Not all the women discussed in this volume, just because they attempted to encroach on the masculine field of Classics, faced such extreme misery as Sachs or have suffered such near-erasure from the record as Kober. But they have still remained neglected as notable figures in intellectual history in their own right. This is puzzling. In some academic fields, for example in literature in English and in science, the historical contribution of ‘foremothers’ within the fields of scholarly endeavour has been the subject of significant academic research for more than two decades. The works on feminist literary history and on retrieving forgotten women writers which have most fundamentally informed our own practice were both originally published in 1988: Janet Todd’s Feminist Literary History, and the anthology Kissing the Rod, edited by a team led by Germaine Greer.19 Two of the publications that inspired us actually to organize the conference were The Biographical Dictionary of Women in Science edited by Marilyn Ogilvie and Joy Harvey (2000), and Mary Brück’s Women in Early British and Irish Astronomy (2009). It is not that there has been no interest in some of the exceptional women who have historically contributed much to the (p.7) public understanding of the ancient world, such as Lady Hester Lucy Stanhope (1776–1839), the British adventurer who visited ancient Palmyra (Tadmor) in the Syrian desert. Her self-identification with Zenobia, Palmyrene queen in the third century CE, did much to promote interest both in ancient women and in the eastern Roman empire;20 Grace Macurdy, the subject of the chapter in this volume and of a forthcoming biography, both by the late Barbara McManus, was fascinated by Zenobia.21 But our point is, rather, that women’s contribution specifically as scholars, to academic classical studies, has almost completely fallen off the radar.

There are a few specialist exceptions. They include a seminal collection of profiles of six North American women classicists edited by William Calder and our contributor Judy Hallett, and Jeffrey Murray’s excellent examination of the women who taught and took the arduous classical course at Huguenot College, Wellington, in the Western Cape of South Africa in the late nineteenth and early twentieth centuries.22 Chris Stray has recently thrown unprecedented light on the experience of nineteenth-century British women in relation to Higher Education, especially at Oxford and Cambridge, and Edith Hall has published a study of the several classically educated women involved in the early days of the UK Independent Labour Party.23 A handful of women classicists, such as Madame Dacier in early seventeenth-century France, were so famous in their own day as cultural icons and celebrities that they have individually been the subjects of a biography or two,24 or even a novel; the celebrated Spanish author Carolina Coronado wrote a fictionalized life of Portuguese Renaissance sensation Luisa Sigea, discussed in our volume in Frade’s chapter, in the mid-nineteenth century, while the seventeenth-century famed polyglot Anna Maria van Schurman, discussed in our volume in Wyles’ chapter, has recently inspired a novel by Brigitte Hermann.25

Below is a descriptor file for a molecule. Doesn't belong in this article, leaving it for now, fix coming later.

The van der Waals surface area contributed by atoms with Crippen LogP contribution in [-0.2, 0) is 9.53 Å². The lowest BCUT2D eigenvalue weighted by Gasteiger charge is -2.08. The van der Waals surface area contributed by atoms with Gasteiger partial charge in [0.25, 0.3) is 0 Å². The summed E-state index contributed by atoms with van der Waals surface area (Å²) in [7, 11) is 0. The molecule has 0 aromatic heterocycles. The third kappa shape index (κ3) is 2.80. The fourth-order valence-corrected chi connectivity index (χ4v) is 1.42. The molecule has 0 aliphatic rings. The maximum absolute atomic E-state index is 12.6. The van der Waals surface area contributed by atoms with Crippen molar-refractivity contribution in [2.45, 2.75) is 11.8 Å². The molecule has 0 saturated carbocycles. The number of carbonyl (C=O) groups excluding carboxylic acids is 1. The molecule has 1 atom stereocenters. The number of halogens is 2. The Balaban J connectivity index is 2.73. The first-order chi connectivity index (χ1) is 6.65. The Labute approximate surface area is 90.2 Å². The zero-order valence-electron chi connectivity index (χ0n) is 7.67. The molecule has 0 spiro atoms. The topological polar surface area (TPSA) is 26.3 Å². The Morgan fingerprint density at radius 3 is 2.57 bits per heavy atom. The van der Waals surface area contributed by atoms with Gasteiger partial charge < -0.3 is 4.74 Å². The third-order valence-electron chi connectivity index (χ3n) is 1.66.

A few women discussed in this collection are already familiar from more general studies on female access to education.26 The one who has (p.8) attracted an unrivalled amount of attention is the prodigious late Victorian/Edwardian Cambridge ‘ritualist’ Jane Ellen Harrison; on top of an outstanding intellect and a cogent writing style, Harrison possessed a phenomenal talent for self-publicity, expressed, for example, in publishing an autobiographical study of her student days.27 This has undoubtedly contributed to her continuing fame: she has been the subject of several biographies, including one, appropriately, by the most celebrated female classicist in Britain today.28 In this book we have avoided reduplicating this sometimes hagiographic material, and instead commissioned an article from Liz Gloyn on some of the other extraordinary women classicists at Newnham College, Cambridge in its early days.

The need for our volume at both undergraduate and graduate level became clear through direct experience. In 2011, Rosie Wyles taught an undergraduate course on ‘Female Classicists from the Renaissance to 20th century’ at the University of Nottingham, and found that a book offering a thematic overview of the issues involved in the subject, let alone basic biographical details or specific case studies, was lacking.29 We await eagerly Brill’s Biographical Dictionary of Women Classicists, edited by Judith Hallett and Graham Whitaker, both of whom were present at our conference. But Ward W. Briggs’ Biographical Dictionary of North American Classicists (1994) and Robert B. Todd’s Dictionary of British Classicists (2004) are indicative of the state of play in the field: they have only a very limited number of women amongst their entries and are therefore unable to offer a sense of the network of support or role models which defined each woman’s experience. The form of these books draws attention to another limitation of the existing scholarship in this area: the tendency to consider countries in isolation when, of course, networks of communication between women crossed land and sea and established influences between countries.30 By contrast, the field of archaeology is twenty years ahead of classical philology in (p.9) recognizing the value of contextualizing individual women’s experiences through collected studies.31